21 Oct

Planting Garlic

In all the places where cold winters blanket the Earth, fall is the time for planting garlic. In general, the middle of October is a great time to do so.

Prepare the bed as usual. Make sure that there are no rocks, sticks or weeds and that the bed is in an area that will get at least six (preferably eight) hours of sunlight a day. Adding some organic alfalfa meal, kelp meal and old manure or compost gives the garlic—and the worms—something to eat. Sprinkle the meal on the top; about a coffee can of alfalfa and ½ a coffee can of kelp will suffice with a bed that’s 18 feet long and three feet wide.

014 If you can, it’s nice to add a good ¾ inch of old manure or compost—spread this on top as well. Fluff up the soil by inserting a broad fork or a pitchfork every few inches and lifting it up a bit. Rake it flat.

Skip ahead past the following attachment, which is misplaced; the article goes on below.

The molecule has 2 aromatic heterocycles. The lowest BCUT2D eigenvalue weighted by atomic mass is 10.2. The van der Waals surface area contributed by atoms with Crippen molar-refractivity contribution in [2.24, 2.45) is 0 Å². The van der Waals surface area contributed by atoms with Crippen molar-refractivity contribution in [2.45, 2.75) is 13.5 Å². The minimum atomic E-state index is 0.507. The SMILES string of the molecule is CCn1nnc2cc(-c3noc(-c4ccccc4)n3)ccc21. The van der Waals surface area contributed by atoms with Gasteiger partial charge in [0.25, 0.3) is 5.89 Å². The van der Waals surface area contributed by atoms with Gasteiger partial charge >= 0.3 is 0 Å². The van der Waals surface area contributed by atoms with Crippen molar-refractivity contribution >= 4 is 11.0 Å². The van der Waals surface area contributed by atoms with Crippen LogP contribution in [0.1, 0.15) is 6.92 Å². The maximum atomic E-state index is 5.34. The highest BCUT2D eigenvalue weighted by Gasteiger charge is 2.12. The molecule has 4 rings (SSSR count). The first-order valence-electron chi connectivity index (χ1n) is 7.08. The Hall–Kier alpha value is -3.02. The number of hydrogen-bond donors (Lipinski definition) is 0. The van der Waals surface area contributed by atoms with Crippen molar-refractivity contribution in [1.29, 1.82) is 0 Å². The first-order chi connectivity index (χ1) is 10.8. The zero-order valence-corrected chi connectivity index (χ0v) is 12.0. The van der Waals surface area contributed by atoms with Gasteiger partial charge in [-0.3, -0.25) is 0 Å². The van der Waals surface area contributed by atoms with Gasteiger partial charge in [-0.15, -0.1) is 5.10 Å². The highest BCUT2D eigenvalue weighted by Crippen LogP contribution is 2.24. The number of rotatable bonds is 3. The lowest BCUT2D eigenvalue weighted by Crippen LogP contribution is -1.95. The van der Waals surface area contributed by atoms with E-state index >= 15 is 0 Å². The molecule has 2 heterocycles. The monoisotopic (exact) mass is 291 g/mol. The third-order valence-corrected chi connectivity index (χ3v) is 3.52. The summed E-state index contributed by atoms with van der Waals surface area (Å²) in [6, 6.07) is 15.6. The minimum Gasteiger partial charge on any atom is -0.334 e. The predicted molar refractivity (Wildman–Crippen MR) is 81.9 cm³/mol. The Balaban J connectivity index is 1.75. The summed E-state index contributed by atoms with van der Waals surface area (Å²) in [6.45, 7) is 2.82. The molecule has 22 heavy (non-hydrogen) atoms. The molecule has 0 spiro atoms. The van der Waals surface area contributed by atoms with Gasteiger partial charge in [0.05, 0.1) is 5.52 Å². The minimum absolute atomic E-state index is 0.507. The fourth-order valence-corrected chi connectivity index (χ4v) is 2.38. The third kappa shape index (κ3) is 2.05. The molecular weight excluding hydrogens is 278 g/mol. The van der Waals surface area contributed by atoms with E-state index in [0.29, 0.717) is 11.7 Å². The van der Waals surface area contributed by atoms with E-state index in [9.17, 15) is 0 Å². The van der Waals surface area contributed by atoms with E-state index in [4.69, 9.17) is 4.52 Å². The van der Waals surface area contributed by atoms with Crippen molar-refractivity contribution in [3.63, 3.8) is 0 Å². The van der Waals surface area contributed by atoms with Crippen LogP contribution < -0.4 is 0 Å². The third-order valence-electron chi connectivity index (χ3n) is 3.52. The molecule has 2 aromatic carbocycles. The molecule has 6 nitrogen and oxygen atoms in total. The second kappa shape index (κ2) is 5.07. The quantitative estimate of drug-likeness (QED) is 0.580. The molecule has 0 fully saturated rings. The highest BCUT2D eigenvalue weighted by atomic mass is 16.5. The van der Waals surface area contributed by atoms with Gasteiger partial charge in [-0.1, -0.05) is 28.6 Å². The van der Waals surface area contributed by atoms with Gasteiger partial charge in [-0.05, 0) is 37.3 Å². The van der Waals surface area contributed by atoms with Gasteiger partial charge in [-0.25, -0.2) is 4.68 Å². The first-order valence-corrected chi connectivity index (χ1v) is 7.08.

017Now it’s ready to plant. Break apart the garlic cloves using a flat butter-type knife. Using a dibble (a tool specifically designed for planting garlic and onions) or a pointed stick, make holes about five inches deep and five or six inches apart. It’s nice to stagger the rows a bit.

020Place one garlic clove in each hole being sure to place the pointy end up. Cover by brushing some soil over the bulb and fill up the hole.

Garlic can benefit from a little mulch and there are usually lots of leaves on the ground at this time of year which can be used. I place my sunflower stalks on top of the leaves to keep them from blowing away. Or, it can be covered with hay. Tucked in this way for the winter, the garlic will actually grow under the mulch (and snow if there is any!).


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